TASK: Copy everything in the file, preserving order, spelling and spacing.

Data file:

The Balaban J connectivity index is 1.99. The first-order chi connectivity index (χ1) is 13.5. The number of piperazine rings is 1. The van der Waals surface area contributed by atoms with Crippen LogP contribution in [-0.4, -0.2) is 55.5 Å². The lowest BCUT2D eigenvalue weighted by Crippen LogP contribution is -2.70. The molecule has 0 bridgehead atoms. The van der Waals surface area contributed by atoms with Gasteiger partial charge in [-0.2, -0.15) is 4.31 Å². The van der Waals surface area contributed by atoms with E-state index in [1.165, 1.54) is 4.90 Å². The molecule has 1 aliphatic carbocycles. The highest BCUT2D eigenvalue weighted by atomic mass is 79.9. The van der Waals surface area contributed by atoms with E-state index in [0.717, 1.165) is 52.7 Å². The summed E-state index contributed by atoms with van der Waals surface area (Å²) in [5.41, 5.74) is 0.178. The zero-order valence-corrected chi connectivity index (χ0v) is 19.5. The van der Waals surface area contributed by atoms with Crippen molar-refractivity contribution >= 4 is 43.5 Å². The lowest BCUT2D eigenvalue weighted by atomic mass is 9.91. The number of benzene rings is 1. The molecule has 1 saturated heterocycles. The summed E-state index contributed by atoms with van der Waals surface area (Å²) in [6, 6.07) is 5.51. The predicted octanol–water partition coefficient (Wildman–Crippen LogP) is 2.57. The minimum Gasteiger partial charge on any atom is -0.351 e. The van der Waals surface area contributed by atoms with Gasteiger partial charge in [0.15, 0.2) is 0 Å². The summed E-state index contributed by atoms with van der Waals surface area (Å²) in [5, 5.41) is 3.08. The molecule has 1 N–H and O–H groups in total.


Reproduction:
The Balaban J connectivity index is 1.99. The first-order chi connectivity index (χ1) is 13.5. The number of piperazine rings is 1. The van der Waals surface area contributed by atoms with Crippen LogP contribution in [-0.4, -0.2) is 55.5 Å². The lowest BCUT2D eigenvalue weighted by Crippen LogP contribution is -2.70. The molecule has 0 bridgehead atoms. The van der Waals surface area contributed by atoms with Gasteiger partial charge in [-0.2, -0.15) is 4.31 Å². The van der Waals surface area contributed by atoms with E-state index in [1.165, 1.54) is 4.90 Å². The molecule has 1 aliphatic carbocycles. The highest BCUT2D eigenvalue weighted by atomic mass is 79.9. The van der Waals surface area contributed by atoms with E-state index in [0.717, 1.165) is 52.7 Å². The summed E-state index contributed by atoms with van der Waals surface area (Å²) in [5.41, 5.74) is 0.178. The zero-order valence-corrected chi connectivity index (χ0v) is 19.5. The van der Waals surface area contributed by atoms with Crippen molar-refractivity contribution >= 4 is 43.5 Å². The lowest BCUT2D eigenvalue weighted by atomic mass is 9.91. The number of benzene rings is 1. The molecule has 1 saturated heterocycles. The summed E-state index contributed by atoms with van der Waals surface area (Å²) in [6, 6.07) is 5.51. The predicted octanol–water partition coefficient (Wildman–Crippen LogP) is 2.57. The minimum Gasteiger partial charge on any atom is -0.351 e. The van der Waals surface area contributed by atoms with Gasteiger partial charge in [0.15, 0.2) is 0 Å². The summed E-state index contributed by atoms with van der Waals surface area (Å²) in [5, 5.41) is 3.08. The molecule has 1 N–H and O–H groups in total.